Porsche 993 – 911 Explained – Video
993 is the company’s internal name for the version of the Porsche 911 model manufactured and sold between late 1993 and early 1998 (model years 1995-1998 in the United States), replacing the 964. Its discontinuation marked the end of air-cooled Porsches, with the 993 being the last air-cooled 911. The 993 generation of the 911 is often referred to as the best and most desirable of the 911 series, not only because of its beauty, but also because its performance is very good, even by modern standards, and the 993 was “the last complete ‘modern classic'”; “the 993 was and forever will be that last fresh breath of air that Porsche gave the world; elegance and muscle all in one package.” The book “Porsche 993 – Essential Companion” refers to the 993 as the “King of Porsche,” and it is generally acknowledged as “The purists’ Holy Grail.”
In its April 12, 2017 article entitled “The Porsche 993 Actually Lives up to the Hype,” Road & Track writes that the 993 is “something truly special,” with “a combination of old-school feel and modern usability that isn’t found in many other cars,” with “great steering, great brakes, and a wonderfully composed package.” It notes as well that “The 993 is also beautifully built — it’s a relic from the time when Porsche didn’t cut corners anywhere.”
The 993 was much improved over, and quite different from, its predecessor. Porsche said that every part of its engine was new, and only 20% of its parts were carried over from the previous generation. Porsche itself refers to the 993 as “a significant advance, not just from a technical, but also a visual perspective.” Porsche’s engineers devised a new light-alloy subframe with coil and wishbone suspension (an all new multi-link system), putting behind the previous lift-off oversteer and making significant progress with the engine and handling, creating a more civilized car with better than ever quality yet one in which the driving experienced remained uncompromised. The 993 was also the first 911 to receive a six speed gearbox.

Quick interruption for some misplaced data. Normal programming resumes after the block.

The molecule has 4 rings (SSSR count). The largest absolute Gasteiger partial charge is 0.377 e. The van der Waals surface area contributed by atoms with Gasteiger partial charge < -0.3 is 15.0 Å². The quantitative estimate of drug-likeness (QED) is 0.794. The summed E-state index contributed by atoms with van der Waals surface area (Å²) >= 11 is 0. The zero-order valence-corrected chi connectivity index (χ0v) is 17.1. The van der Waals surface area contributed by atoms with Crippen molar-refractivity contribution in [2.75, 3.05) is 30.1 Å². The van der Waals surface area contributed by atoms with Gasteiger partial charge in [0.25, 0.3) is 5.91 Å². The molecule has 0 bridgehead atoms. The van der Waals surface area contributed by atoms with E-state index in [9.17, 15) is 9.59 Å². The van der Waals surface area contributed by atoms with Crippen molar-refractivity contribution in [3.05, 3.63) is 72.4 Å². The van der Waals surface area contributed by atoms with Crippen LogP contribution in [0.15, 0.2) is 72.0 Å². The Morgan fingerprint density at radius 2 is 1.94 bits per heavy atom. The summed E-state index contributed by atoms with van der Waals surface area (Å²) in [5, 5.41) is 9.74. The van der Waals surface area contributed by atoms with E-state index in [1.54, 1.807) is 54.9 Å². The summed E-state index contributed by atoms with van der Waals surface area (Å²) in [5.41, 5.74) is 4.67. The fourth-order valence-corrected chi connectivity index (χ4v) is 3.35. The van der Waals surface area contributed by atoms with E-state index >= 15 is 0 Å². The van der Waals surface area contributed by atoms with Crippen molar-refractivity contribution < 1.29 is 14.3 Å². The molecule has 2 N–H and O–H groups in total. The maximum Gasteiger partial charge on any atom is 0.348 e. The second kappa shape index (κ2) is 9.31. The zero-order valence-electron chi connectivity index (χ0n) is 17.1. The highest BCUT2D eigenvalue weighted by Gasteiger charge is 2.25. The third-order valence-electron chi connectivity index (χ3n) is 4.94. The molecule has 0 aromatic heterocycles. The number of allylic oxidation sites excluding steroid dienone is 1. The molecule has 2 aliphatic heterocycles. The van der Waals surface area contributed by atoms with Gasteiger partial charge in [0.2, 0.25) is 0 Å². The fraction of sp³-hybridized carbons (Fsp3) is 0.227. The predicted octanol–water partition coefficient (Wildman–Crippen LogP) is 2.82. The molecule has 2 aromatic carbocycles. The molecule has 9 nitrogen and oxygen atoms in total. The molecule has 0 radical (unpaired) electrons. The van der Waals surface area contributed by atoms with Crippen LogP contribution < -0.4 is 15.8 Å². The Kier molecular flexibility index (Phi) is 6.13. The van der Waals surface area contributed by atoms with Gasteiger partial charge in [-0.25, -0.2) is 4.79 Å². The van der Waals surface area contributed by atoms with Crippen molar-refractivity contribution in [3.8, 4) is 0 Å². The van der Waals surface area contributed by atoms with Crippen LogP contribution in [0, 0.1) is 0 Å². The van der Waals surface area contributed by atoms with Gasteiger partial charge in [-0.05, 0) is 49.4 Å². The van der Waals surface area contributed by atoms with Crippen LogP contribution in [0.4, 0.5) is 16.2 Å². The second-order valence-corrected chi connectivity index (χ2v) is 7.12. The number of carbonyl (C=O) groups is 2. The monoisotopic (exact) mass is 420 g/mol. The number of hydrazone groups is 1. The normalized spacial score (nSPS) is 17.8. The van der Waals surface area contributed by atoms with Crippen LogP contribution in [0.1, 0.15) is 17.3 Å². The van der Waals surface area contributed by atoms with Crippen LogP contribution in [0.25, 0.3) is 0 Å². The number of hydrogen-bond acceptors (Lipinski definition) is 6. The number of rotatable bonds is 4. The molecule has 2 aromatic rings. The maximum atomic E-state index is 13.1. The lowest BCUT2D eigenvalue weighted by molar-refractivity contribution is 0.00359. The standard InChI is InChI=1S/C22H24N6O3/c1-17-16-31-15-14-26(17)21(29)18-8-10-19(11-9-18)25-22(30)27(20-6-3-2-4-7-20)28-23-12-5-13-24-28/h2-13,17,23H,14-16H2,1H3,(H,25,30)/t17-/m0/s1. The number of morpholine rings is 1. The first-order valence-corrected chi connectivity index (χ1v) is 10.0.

Like previous and future generations of the Porsche 911, there were several variants of the car manufactured, varying in body style, engines, drivetrains and included equipment. Whereas the Porsche 964 produced 247 horsepower, the model year 1995 993 produced 272, and this was increased again in the model year 1996-1998 911s with the addition of the Varioram system, which added additional power, particularly in the mid-ranges, and also resulted in a more throaty noise at higher revs; as a consequence, the 1996-1998 Varioram 993s put out 285 horsepower. This resulted in a 15% increase in horsepower over its 964 predecessor.
The 993 was replaced by the Porsche 996. This represented a dramatic change for Porsche. As many enthusiasts agree, “the 993 is one of the sweetest spots in the 911’s half-century of existence,” and while “more modern versions might be more dynamically capable, they’re bloated behemoths in comparison to the lean 993.”